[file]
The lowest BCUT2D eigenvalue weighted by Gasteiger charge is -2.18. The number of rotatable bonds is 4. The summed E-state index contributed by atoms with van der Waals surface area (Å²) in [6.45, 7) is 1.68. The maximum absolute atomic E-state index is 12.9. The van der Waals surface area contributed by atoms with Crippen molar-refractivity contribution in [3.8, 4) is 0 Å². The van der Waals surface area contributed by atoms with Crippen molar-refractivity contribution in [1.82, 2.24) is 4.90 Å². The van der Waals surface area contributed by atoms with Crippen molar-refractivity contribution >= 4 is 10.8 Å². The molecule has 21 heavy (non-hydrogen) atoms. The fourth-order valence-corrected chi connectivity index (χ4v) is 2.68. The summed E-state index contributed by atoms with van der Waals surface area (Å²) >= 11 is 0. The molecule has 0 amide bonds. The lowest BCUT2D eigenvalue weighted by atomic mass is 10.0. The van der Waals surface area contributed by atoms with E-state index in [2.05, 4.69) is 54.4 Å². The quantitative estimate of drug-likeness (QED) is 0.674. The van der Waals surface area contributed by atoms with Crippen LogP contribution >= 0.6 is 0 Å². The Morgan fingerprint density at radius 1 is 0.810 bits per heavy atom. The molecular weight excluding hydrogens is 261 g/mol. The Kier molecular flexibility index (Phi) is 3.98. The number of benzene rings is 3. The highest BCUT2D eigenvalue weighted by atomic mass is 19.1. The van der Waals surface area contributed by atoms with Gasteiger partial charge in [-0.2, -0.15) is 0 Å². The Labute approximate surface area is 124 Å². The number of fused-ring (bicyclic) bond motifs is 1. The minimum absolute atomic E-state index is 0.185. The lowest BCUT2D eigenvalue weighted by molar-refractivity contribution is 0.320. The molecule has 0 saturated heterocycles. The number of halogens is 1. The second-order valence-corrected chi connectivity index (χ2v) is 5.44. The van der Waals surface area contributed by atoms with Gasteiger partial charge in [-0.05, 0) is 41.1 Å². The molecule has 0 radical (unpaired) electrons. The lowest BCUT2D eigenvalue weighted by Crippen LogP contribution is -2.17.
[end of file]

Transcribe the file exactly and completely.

The lowest BCUT2D eigenvalue weighted by Gasteiger charge is -2.18. The number of rotatable bonds is 4. The summed E-state index contributed by atoms with van der Waals surface area (Å²) in [6.45, 7) is 1.68. The maximum absolute atomic E-state index is 12.9. The van der Waals surface area contributed by atoms with Crippen molar-refractivity contribution in [3.8, 4) is 0 Å². The van der Waals surface area contributed by atoms with Crippen molar-refractivity contribution in [1.82, 2.24) is 4.90 Å². The van der Waals surface area contributed by atoms with Crippen molar-refractivity contribution >= 4 is 10.8 Å². The molecule has 21 heavy (non-hydrogen) atoms. The fourth-order valence-corrected chi connectivity index (χ4v) is 2.68. The summed E-state index contributed by atoms with van der Waals surface area (Å²) >= 11 is 0. The molecule has 0 amide bonds. The lowest BCUT2D eigenvalue weighted by atomic mass is 10.0. The van der Waals surface area contributed by atoms with E-state index in [2.05, 4.69) is 54.4 Å². The quantitative estimate of drug-likeness (QED) is 0.674. The van der Waals surface area contributed by atoms with Crippen LogP contribution >= 0.6 is 0 Å². The Morgan fingerprint density at radius 1 is 0.810 bits per heavy atom. The molecular weight excluding hydrogens is 261 g/mol. The Kier molecular flexibility index (Phi) is 3.98. The number of benzene rings is 3. The highest BCUT2D eigenvalue weighted by atomic mass is 19.1. The van der Waals surface area contributed by atoms with Gasteiger partial charge in [-0.2, -0.15) is 0 Å². The Labute approximate surface area is 124 Å². The number of fused-ring (bicyclic) bond motifs is 1. The minimum absolute atomic E-state index is 0.185. The lowest BCUT2D eigenvalue weighted by molar-refractivity contribution is 0.320. The molecule has 0 saturated heterocycles. The number of halogens is 1. The second-order valence-corrected chi connectivity index (χ2v) is 5.44. The van der Waals surface area contributed by atoms with Gasteiger partial charge in [-0.05, 0) is 41.1 Å². The molecule has 0 radical (unpaired) electrons. The lowest BCUT2D eigenvalue weighted by Crippen LogP contribution is -2.17.